He was one of the founders of the Lycée français de New York.

He died of pneumonia at his home at 720 Park Avenue in New York City on October 5, 1936.[3] He is buried in Woodlawn Cemetery in the Bronx, New York.[13]

In response to New Deal legislation increasing estate taxes to 60%, he had distributed some of his assets and revised his will. Time called his actions a "protest" and the result of "troubled thought." First he gave away one fourth of his Macy's stock, paying far less tax than had the shares remained part of his estate. Then on July 31, 1934, he revised his 1933 will to remove a list of gifts to 18 educational and charitable institutions because:[14]

The present Federal and State estate tax laws impose substantially increased tax burdens upon the estates of decedents and may under certain conditions cause undue hardship and financial sacrifice and loss resulting from untimely sale and liquidation of assets of estates to provide for the payment of such taxes. The increased estate taxes upon the estates of decedents are devoted in large part to Governmental social programs. Under the circumstances now existing, I deem it advisable to cancel and revoke the bequests made by my [earlier] last will and testament.

His widow died in 1970 at the age of 94.[15]

Straus was a noteworthy collector of fine arts and memorabilia. He left a collection of autographs to his granddaughter, who donated them to Vassar College, where they form the Jesse Isidor Straus Autograph Collection (ca. 1727-1873).[16]

New York City's PS 199, the Jesse Isadore Straus School on West 70 Street, is named for him.[17]


  1. ^ Jeffrey L. Cruikshank, A Delicate Experiment: The Harvard Business School, 1908-1945 (Harvard Business School Press, 1987), 112
  2. ^ Isadore Barmash, Macy's for Sale (NY: Weidenfeld & Nicolson, 1989), 31
  3. ^ a b c d e f New York Times: "Jesse I. Straus Dies of Pneumonia," October 5, 1936, accessed December 3, 2010
  4. ^ John Arthur Garraty and Mark Christopher Carnes, American National Biography (Oxford University Press, 1999)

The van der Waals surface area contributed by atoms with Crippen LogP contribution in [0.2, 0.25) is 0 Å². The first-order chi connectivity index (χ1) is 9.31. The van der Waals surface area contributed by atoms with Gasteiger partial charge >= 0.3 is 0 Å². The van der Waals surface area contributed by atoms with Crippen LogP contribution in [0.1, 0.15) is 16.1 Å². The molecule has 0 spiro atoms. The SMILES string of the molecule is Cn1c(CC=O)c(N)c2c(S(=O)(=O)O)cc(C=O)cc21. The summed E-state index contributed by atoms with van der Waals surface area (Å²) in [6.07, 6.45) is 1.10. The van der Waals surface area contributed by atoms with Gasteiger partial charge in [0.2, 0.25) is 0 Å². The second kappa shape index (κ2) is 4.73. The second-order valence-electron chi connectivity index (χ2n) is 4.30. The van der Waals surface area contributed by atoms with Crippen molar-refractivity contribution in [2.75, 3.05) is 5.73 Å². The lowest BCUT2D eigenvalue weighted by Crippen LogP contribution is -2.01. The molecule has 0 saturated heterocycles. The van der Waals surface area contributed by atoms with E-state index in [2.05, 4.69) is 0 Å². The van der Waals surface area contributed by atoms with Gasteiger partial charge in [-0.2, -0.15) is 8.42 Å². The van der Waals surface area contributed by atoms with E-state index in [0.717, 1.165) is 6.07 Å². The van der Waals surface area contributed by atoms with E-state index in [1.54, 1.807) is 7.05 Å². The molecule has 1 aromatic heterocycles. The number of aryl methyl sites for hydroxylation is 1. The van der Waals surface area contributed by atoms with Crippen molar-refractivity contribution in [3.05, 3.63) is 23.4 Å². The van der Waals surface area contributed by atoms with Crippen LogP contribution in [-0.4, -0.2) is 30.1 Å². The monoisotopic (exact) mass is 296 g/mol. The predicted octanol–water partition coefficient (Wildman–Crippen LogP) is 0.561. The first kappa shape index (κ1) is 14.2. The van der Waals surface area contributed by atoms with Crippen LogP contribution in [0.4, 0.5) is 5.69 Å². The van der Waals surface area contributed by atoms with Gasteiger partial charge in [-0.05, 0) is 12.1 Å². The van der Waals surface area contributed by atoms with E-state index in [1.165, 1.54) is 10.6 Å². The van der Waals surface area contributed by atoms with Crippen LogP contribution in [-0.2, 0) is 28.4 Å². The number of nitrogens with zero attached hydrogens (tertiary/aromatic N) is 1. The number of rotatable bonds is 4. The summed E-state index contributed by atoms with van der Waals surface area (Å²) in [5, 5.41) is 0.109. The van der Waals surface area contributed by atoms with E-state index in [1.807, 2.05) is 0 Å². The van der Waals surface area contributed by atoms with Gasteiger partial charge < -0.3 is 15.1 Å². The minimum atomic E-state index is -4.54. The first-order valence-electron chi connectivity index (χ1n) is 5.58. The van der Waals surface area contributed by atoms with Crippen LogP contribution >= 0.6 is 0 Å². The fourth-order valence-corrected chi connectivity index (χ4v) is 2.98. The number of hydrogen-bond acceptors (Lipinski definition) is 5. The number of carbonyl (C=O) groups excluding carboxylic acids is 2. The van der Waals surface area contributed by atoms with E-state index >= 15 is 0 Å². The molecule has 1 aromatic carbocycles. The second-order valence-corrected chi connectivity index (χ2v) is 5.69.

5. ^ Michael Gross, 740 Park: The Story of the World's Richest Apartment Building (Broadway, 2005)
  6. ^ Douglas B. Craig, After Wilson: The Struggle for the Democratic Party, 1920-1934 (Chapel Hill: University of North Carolina Press, 1992), 210; Conrad Black, Franklin Delano Roosevelt: Champion of Freedom (PublicAffairs, 2003), 216
  7. ^ John Guernsey, Retailing Tomorrow: Practical Retailer's View of the Future of his Profession (1929), 54
  8. ^ Milton Plesur, ed., An American Historian: Essays to Honor Selig Adler (1980), 186
  9. ^ Straus was expecting an appointment as Secretary of Commerce, his uncle's post. The appointment process was mismanaged and FDR had to smooth over Straus' disappointment. Arthur Meier Schlesinger The Crisis of the Old Order, 1919-1933 (NY: Houghton Mifflin, 1957), 470
  10. ^ G.H. Bennett, ed., Roosevelt's Peacetime Administrations, 1933-41: A Documentary History of the New Deal Years, 1933-41 (Manchester: Manchester University Press, 2004), 162
  11. ^ Barry M. Rubin, Assimilation and its Discontents (NY: Random House, 1995), 84
  12. ^ Straus Historical Society: Jesse Isidor Straus, Part Two, February 2005 Archived 2011-07-17 at the Wayback Machine, accessed December 3, 2010
  13. ^ Jesse I. Straus at Find a Grave
  14. ^ TIME: Taxation: Last Thoughts," October 19, 1936, accessed December 3, 2010
  15. ^ New York Times: Mrs. Jesse I. Straus, Widow of Envoy, 94," April 6, 1970, accessed December 3, 2010
  16. ^ Vassar College: Jesse Isidor Straus Autograph Collection, accessed December 3, 2010
  17. ^ New York's Virtual Private School, accessed December 5, 2010

External linksEdit

Diplomatic posts
Preceded by
Walter Evans Edge
U.S. Ambassador to France
Succeeded by
William C. Bullitt